[1]            Westberg, L., Lindqvist M., Realtime Traffic over 
                  Cellular Access Networks; draft-westberg-realtime-
                  cellular-04.txt; Work In Progress; December 2001

   [2]            Manner, J. et al; "Mobility Related Terminology";
                  draft-manner-seamoby-terms-00.txt; Work In
                  Progress; January 12, 2001.

   [3]            Yavatkar, R., Pendarakis, D., Guerin, R.; "A
                  Framework for Policy-based Admission Control"; RFC
                  2753; January 2000.
   
   [4]            Roberts, P., "Local Subnet Mobility Problem Statement";
                  draft-proberts-local-subnet-mobility-problem-01.txt;
                  Work In Progress; May 2001.
                  
   [5]            Perkins, C., "IP Mobility Support". Internet
                  Engineering Task Force, Request for Comments (RFC)
                  2002, October 1996.
                  
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   [6]            David B. Johnson, Charles Perkins, "Mobility Support
                  in IPv6"; draft-ietf-mobileip-ipv6-14.txt; July
                  2001.

   [7]            Tsirtsis, G. (Editor), "Fast Handovers for Mobile
                  IPv6"; draft-ietf-mobileip-fast-mipv6-00.txt; a work
                  in progress; February 2001.

   [8]            Loughney, J. (Editor), "SeaMoby Micro Mobility Problem 
                  Statement"; draft-ietf-seamoby-mm-problem-01.txt; a work
                  in progress; February 2001.
                  
                  
6.0 Authors' Addresses

   The working group can be contacted via the current chairs:

   Basavaraj Patil               Phil Roberts
   Nokia Corporation             Megisto Systems
   6000 Connection Drive         20251 Century Blvd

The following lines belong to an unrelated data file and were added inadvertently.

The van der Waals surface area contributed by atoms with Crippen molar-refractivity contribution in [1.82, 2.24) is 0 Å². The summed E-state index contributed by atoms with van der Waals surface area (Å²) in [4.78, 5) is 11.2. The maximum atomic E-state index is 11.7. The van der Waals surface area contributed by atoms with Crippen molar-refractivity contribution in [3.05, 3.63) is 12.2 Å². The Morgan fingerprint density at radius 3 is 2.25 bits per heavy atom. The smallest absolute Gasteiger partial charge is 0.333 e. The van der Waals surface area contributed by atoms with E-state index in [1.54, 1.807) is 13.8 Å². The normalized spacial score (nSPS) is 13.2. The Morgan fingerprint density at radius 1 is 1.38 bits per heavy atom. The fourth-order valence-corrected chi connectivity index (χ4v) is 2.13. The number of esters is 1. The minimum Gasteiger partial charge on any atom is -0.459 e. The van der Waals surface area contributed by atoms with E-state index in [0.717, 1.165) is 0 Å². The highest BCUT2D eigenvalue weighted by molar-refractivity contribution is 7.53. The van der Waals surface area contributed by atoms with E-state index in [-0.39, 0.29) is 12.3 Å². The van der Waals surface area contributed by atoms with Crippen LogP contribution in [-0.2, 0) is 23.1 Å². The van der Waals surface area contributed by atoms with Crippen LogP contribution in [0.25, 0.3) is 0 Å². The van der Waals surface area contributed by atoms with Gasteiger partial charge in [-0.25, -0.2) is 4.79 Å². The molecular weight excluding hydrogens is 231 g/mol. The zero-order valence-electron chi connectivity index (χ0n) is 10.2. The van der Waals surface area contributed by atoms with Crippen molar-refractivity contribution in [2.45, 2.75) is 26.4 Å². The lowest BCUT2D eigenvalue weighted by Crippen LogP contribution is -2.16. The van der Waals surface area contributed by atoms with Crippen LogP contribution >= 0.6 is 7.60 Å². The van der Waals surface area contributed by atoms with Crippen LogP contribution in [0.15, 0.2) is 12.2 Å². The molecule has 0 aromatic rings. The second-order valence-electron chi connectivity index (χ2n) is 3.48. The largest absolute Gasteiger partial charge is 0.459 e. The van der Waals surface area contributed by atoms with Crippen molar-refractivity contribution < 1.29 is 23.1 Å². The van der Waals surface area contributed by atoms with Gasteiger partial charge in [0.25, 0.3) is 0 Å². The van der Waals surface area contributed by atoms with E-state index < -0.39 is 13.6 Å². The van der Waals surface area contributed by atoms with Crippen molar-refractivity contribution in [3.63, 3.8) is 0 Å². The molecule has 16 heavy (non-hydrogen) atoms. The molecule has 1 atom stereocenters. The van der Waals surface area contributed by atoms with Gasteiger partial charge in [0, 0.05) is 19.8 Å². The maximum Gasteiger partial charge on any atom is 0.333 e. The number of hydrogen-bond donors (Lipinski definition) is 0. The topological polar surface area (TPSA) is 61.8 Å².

Irving, TX 75039              Suite 120
   USA                           Germantown Maryland, 20874-1191

   Phone:  +1 972-894-6709       EMail:  proberts@megisto.com
   EMail:  Raj.Patil@nokia.com
   Fax :  +1 972-894-5349

   Questions about this memo can also be directed to:

        Carl Williams
        Sun Microsystems, Inc.
        901 San Antonio Road
        Palo Alto, CA 94303
        USA
        phone: +1 650 786 5186
        fax:   +1 650 786 5896
        email: Carl.Williams@eng.sun.com


7.0 Full Copyright Statement

   Copyright (C) The Internet Society (2000).  All Rights Reserved.

   This document and translations of it may be copied and furnished to
   others, and derivative works that comment on or otherwise explain it
   or assist in its implementation may be prepared, copied, published
   and distributed, in whole or in part, without restriction of any
   kind, provided that the above copyright notice and this paragraph
   are included on all such copies and derivative works.  However, this
   document itself may not be modified in any way, such as by removing
   the copyright notice or references to the Internet Society or other
   Internet organizations, except as needed for the purpose of
   developing Internet standards in which case the procedures for
   copyrights defined in the Internet Standards process must be
   followed, or as required to translate it into languages other than
   English.

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   The limited permissions granted above are perpetual and will not be